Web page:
exCHANGE Review: When It Comes to Social Media, Is Everyone a Potential Partner?

Nov 19

Every few decades, a new communications channel emerges and presents a novel way for us to reach and engage potential partners, and create meaningful change in the lives of our target audiences.

On November 16, Ogilvy Washington co-hosted a Social Marketing exCHANGE in conjunction with the Center for Social Impact Communication (CSIC) at Georgetown University, on the role of social media as a communications channel in the public health and social marketing environment. Our panelists included Marie Cocco, Director, National Communications, Campaign for Tobacco-Free Kids; Susannah Fox, Associate Director, Digital Strategy, Pew Research Center; Irfan Kamal, Social Media Evaluation Expert, Ogilvy Washington Digital Influence Group; Jessica Kutch, New Media Campaign Manager, Service Employees International Union (SEIU); and Joel Selzer, Co-founder and CEO of Ozmosis.

Each of these seasoned experts brought a unique perspective to our discussion, and provided our audience with some incredible insights into how to navigate social media platforms within the public health/social marketing space. One of these insights emerged during the first 15 minutes of our panel discussion:

“When it comes to social media, everyone a potential partner.”

Joel Selzer made this comment during our conversation about how social marketers can engage stakeholders to become “connected” to a campaign in today’s crowded social media environment.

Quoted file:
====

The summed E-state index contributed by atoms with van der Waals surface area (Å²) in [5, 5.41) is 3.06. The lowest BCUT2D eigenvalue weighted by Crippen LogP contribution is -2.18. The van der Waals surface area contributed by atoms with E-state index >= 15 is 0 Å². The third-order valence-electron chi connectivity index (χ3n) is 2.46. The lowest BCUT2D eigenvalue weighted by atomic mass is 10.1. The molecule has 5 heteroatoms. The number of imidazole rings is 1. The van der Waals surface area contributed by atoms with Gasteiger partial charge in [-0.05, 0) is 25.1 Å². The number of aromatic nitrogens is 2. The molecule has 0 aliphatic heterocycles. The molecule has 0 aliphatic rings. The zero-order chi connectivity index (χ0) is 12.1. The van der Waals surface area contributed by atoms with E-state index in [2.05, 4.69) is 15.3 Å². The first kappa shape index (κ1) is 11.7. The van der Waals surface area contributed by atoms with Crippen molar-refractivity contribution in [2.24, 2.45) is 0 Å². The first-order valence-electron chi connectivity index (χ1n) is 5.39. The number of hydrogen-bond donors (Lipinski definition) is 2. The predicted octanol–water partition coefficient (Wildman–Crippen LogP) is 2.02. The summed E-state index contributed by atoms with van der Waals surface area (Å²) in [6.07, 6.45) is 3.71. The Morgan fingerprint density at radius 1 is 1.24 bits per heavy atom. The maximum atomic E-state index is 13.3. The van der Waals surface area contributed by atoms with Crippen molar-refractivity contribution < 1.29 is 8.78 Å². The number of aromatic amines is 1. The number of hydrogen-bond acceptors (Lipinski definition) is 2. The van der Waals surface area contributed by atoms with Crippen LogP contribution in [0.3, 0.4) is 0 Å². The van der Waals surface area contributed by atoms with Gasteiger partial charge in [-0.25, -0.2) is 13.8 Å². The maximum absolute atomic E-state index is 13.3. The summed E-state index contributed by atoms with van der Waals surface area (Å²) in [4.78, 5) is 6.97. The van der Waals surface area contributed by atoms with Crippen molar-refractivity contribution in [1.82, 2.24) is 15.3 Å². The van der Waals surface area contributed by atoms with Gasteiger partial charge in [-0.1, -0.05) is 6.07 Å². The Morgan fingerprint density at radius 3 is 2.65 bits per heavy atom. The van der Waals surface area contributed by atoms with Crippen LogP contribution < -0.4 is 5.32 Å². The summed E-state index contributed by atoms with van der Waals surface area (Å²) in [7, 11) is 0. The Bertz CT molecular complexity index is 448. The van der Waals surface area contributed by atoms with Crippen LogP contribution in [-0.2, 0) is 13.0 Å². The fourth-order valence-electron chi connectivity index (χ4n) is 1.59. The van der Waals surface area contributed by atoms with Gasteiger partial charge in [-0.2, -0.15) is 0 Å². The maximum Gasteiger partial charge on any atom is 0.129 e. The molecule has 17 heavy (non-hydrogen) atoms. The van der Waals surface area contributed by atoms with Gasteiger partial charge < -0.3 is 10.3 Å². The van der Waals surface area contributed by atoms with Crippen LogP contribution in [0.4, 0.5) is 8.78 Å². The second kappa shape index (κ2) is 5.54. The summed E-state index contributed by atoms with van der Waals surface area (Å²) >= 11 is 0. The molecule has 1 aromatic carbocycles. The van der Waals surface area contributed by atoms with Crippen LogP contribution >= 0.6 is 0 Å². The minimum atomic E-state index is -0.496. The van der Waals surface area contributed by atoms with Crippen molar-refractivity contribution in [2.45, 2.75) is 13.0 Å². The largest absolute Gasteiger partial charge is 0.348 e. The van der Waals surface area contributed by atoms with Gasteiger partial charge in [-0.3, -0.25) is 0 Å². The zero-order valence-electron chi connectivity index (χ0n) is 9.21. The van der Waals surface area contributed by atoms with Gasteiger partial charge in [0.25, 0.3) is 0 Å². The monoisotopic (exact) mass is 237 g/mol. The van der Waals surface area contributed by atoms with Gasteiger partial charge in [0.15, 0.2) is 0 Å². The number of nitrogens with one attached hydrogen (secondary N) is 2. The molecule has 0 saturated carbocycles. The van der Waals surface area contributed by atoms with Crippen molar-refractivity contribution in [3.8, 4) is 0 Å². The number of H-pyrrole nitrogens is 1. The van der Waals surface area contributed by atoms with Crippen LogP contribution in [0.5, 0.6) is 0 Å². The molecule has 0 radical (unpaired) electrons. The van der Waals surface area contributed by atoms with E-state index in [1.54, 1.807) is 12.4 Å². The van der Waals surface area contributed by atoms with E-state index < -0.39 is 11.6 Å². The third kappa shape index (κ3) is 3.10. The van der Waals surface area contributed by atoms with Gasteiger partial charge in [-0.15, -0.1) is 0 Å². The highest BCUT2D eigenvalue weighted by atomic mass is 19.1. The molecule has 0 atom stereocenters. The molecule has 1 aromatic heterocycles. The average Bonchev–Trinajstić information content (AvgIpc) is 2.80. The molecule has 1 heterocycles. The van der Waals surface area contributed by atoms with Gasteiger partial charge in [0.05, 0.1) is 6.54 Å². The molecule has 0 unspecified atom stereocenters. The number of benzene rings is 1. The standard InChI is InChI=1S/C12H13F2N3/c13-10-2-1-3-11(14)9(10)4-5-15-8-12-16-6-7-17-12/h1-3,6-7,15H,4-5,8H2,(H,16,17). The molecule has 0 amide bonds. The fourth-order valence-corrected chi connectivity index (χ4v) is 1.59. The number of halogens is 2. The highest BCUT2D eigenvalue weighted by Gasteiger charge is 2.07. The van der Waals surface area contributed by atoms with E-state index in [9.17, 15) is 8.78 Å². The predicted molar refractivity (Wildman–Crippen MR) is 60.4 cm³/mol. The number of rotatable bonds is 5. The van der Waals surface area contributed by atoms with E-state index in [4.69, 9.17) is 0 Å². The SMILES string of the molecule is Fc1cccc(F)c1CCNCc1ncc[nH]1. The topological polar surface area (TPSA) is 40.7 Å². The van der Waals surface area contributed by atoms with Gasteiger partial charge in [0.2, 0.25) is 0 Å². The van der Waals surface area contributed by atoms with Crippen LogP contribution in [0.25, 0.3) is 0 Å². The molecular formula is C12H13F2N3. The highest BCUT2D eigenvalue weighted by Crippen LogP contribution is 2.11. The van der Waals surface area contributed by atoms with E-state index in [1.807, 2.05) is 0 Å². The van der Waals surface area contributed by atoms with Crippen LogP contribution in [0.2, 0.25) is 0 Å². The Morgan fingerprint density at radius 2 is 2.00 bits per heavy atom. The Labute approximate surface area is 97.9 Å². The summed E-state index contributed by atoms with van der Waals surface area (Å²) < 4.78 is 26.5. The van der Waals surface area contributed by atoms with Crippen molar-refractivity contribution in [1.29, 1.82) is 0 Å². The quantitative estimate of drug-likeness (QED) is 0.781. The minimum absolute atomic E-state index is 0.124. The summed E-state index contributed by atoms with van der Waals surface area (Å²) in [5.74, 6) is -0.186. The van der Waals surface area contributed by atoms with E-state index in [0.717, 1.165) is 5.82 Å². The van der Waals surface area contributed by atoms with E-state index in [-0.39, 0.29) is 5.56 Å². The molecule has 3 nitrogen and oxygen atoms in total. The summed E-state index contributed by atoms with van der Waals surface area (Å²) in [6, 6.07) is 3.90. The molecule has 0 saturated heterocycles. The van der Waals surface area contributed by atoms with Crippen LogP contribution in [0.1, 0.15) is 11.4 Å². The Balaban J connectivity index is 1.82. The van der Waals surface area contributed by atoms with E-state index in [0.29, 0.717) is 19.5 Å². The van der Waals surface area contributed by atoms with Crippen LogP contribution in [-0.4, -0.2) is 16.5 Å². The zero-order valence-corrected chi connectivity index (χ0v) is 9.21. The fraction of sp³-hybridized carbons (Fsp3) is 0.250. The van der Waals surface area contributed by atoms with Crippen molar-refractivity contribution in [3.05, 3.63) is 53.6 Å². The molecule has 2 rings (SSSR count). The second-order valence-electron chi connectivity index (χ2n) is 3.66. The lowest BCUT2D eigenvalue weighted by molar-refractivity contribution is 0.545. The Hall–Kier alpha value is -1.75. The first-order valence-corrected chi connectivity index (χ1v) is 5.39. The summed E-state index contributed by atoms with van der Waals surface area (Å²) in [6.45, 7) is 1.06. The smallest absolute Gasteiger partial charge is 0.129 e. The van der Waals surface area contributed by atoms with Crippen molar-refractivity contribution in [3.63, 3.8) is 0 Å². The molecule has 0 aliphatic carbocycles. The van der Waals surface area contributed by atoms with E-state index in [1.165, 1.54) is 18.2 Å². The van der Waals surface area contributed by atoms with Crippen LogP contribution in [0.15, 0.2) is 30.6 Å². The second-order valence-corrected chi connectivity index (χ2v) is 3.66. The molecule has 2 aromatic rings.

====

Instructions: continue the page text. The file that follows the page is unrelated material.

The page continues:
This insight really struck a chord with me, and with several members of our audience. If social media has truly opened up a new world of potential partners for social marketers and public health communicators, why aren’t a greater number of us leveraging these potential partnerships?

Perhaps it’s because the idea of being a “connected” partner has traditionally been about making a bigger, more human investment than simply re-tweeting health information to a network of followers. As social marketers, our definition of partnership has revolved in part around the concept of being “on the ground” in the implementation of interventions.

As we enter 2011, I think it may be time for us to expand this definition.

Maybe partnership in a public health-driven social media campaign could simply require what Susannah Fox referred to as “infecting” conversations online with credible public health data and messaging. Under this definition, the efforts of our digital partners are as efficacious as the efforts of our partners “on the ground.”  And the number and impact of these potential partners is only limited by our willingness to engage them.

If the November 16 Social Marketing exCHANGE taught me anything, it’s that we’ve just scratched the surface.  There is so much more to be explored, so many more questions to be asked.  So keep an eye out for future exCHANGE events at Ogilvy Washington. We will undoubtedly revisit this topic again in the near future.

Click here to download Ogilvy Washington’s newest white paper, “Using Social Media Platforms to Amplify Public Health Messages.”

This entry was posted on Friday, November 19th, 2010 at 4:06 pm and is filed under Behavior Change, Public Health, Social Marketing, Social Media. You can follow any responses to this entry through the RSS 2.0. Both comments and pings are currently closed.

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